For growing businesses, having data in multiple, siloed systems is a major issue. Data is spread across multiple systems making it hard to have a full 360 view of vital customer information.
It’s hard to know everything that’s going on in your business. Trying to integrate the data you need into one place can be a headache, time consuming, and an expensive endeavor. You can avoid these problems with Salesforce.
1. All your information is in one location. (more…)
I saw this quote the other day from Ken Blanchard’s classic “The One-Minute Manager.”
“If you can’t tell me what you’d like to be happening, you don’t have a problem yet. You’re just complaining. A problem only exists if there is a difference between what is actually happening and what you desire to be happening.”
Though this quote does not come from a sales context, I think this idea can also apply in the early stages of sales situations when we are trying to figure out if we have a lead or an opportunity on our hands. A lot of times sellers (especially inexperienced sellers) struggle to understand if they are dealing with a lead or an opportunity. When we can’t be sure what we are dealing with, we end up guessing, which leads to wasted effort. (more…)
At Fast Slow Motion, we spend a lot of time with growth companies focusing on buyer behavior, sales processes, and buyer alignment. These are big, important things that are critical to achieving scale and growing revenue. However, there are little things in sales that are important too that can make a big difference. (more…)
Art Williams got it right back in 1986. Check out a snippet from his famous “Do It” speech below.
It’s one month into 2015 and I’m sure you had a lot of resolutions and plans to start the year. Have you already given up on the resolutions you set just a few days ago?
Keep fighting. Keep getting better. Keep building your company. Keep starting new companies. Keep selling. Keep delivering. Keep mentoring. Keep leading. Keep striving for excellence. Just do it! It’s worth it! (more…)
I’ve always felt that anyone can build a successful business if they just focused on one thing – serving others. I believe it more today than ever before. I know it sounds simple and somewhat cheesy. However, if you will focus on serving your customers, employees, partners, investors, and family – everything else will to take care of itself over the long-term.
Yes, you can get lucky and stumble upon the right market or product. Or, you can work hard, do the right thing, and focus on serving others. I vote for option two. I can control it, I can repeat it, and it’s much more fulfilling.
Servant leadership is the hard route. You have to humble yourself daily and make wise, long-term decisions. You treat others like you would want to be treated. You don’t base your response on circumstances or how someone else treated you. It’s hard – really hard.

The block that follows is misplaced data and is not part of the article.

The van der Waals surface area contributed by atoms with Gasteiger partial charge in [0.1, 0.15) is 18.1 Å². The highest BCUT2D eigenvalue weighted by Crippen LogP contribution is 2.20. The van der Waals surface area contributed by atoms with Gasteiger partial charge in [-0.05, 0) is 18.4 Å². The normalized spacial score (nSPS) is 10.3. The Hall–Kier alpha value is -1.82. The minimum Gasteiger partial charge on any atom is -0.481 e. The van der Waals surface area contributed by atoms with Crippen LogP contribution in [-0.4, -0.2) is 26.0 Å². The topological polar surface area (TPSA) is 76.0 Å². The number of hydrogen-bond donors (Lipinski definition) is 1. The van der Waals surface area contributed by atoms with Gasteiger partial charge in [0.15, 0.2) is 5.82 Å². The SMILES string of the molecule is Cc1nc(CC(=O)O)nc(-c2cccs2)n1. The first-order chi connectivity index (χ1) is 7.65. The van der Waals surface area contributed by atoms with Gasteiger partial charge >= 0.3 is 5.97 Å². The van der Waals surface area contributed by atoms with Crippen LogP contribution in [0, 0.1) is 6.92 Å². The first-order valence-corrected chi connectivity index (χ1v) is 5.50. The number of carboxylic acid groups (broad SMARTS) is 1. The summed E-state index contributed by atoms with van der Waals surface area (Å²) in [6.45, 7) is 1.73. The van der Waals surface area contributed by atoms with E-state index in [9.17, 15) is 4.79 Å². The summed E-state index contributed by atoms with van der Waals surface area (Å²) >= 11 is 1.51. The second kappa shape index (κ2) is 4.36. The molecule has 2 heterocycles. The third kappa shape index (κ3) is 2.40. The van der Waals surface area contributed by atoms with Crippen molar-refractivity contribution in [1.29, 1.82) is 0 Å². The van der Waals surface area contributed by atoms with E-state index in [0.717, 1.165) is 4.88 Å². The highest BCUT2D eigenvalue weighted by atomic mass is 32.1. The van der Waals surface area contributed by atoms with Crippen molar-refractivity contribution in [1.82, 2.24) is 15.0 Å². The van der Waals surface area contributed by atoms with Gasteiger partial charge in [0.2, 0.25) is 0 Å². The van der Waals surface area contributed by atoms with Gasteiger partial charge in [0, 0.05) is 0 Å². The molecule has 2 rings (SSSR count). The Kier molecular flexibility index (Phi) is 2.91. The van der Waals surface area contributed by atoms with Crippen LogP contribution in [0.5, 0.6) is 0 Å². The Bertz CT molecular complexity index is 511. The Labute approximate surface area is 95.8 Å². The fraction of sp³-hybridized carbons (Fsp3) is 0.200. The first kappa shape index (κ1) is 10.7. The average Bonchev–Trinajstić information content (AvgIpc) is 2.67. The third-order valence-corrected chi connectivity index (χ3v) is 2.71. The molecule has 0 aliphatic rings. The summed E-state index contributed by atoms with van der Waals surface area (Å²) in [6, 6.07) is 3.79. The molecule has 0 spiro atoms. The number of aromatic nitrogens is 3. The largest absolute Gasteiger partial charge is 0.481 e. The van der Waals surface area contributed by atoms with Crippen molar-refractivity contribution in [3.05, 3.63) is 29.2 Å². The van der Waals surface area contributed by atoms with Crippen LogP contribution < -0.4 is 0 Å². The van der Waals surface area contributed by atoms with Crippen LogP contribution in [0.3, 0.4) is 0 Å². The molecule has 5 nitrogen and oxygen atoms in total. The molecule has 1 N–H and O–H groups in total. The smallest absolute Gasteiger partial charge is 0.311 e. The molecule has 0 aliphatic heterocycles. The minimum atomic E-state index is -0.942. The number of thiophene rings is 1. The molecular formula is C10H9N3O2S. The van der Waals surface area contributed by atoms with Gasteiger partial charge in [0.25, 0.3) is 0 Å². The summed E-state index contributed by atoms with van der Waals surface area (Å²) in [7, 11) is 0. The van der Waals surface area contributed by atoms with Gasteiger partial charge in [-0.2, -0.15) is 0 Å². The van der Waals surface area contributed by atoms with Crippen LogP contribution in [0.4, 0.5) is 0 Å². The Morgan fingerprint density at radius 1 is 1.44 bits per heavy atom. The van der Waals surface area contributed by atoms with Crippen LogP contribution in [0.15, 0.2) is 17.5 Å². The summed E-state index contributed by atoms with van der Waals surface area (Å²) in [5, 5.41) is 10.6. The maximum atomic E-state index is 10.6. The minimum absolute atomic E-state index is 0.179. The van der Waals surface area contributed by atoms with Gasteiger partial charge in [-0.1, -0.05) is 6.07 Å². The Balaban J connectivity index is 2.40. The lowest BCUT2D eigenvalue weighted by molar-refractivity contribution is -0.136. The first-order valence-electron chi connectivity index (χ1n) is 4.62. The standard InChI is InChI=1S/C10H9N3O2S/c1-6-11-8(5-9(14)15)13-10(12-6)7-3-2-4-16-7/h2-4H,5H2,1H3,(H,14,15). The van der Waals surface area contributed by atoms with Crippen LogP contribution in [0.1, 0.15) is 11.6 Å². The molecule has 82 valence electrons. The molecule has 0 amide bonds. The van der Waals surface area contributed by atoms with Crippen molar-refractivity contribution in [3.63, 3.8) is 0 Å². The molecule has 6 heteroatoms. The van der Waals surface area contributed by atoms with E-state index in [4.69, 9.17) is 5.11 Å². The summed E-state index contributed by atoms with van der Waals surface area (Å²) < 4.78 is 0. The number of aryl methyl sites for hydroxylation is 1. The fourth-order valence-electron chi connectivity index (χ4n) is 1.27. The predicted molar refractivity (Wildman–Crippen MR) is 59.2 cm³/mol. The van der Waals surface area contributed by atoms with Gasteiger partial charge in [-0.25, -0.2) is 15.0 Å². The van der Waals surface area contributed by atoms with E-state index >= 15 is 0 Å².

Want to beat your competition? Out serve them. Call the customer back faster. Do the right thing when you mess up. Invest in your employees. Do what you say you are going to do. I don’t care if you’re selling the most commoditized widget in the world, a company that serves others will be successful. Serving others is the true secret sauce to long-term business success.
I recently re-watched Simon Sinek’s TED talk entitled How Great Leaders Inspire Action. It reminded me how often we forget the importance of the question “Why.” Why did we start this business? Why do we do what we do? Why did I choose this career? Why do I work so hard everyday? WHY?
Take a few minutes and watch Simon’s talk:
Starting and running a business is one of the most difficult, yet most fulfilling, adventures in the world. It’s a roller coaster ride of high highs and very low lows. If you don’t know your purpose, you’ll quickly get lost and likely fail. It’s so easy for us to get caught up in the “What” or “How,” and neglect the “Why.” The “Why” is our foundation. It is our moral compass. It should be the basis of all decisions. Companies without an understanding of “Why” aren’t sustainable businesses. Leaders that don’t have a purpose aren’t leaders – they are followers.
Most of us get lost along the way. We get distracted with the day-to-day. We start existing instead of living. The same thing happens in business. We get caught up in the motions and stop fulfilling our purpose. If the business doesn’t know its purpose, it’s impossible for the employees to fulfill its mission. Instead, the business meanders and never reaches its potential. Don’t fall into this trap. Today you can decide to reset. Re-establish your “Why.” Make the “Why” the focus of your business. Make decisions based on your “Why.” Be intentional about your company and don’t compromise.
There’s tremendous freedom in understanding your “Why.” You will have a clear purpose and reason for existing. Build your company with intention. Otherwise, you’ll end up building an organization that you despise, that has no purpose, and is doomed for eventual failure. Focus on the “Why” each an every day. Ingrain it in your culture. Constantly remind your employees, customers, and partners why you do what you do. Companies that understand their purpose and live it out daily create real market value and make a true impact on everyone they interact with. These unique companies are the ones we remember. They make a long-term impact in the lives of their employees and customers. These companies truly enjoy the ride and don’t need to reach the next destination in order to receive fulfillment. Build a “Why” company, not a “What” company.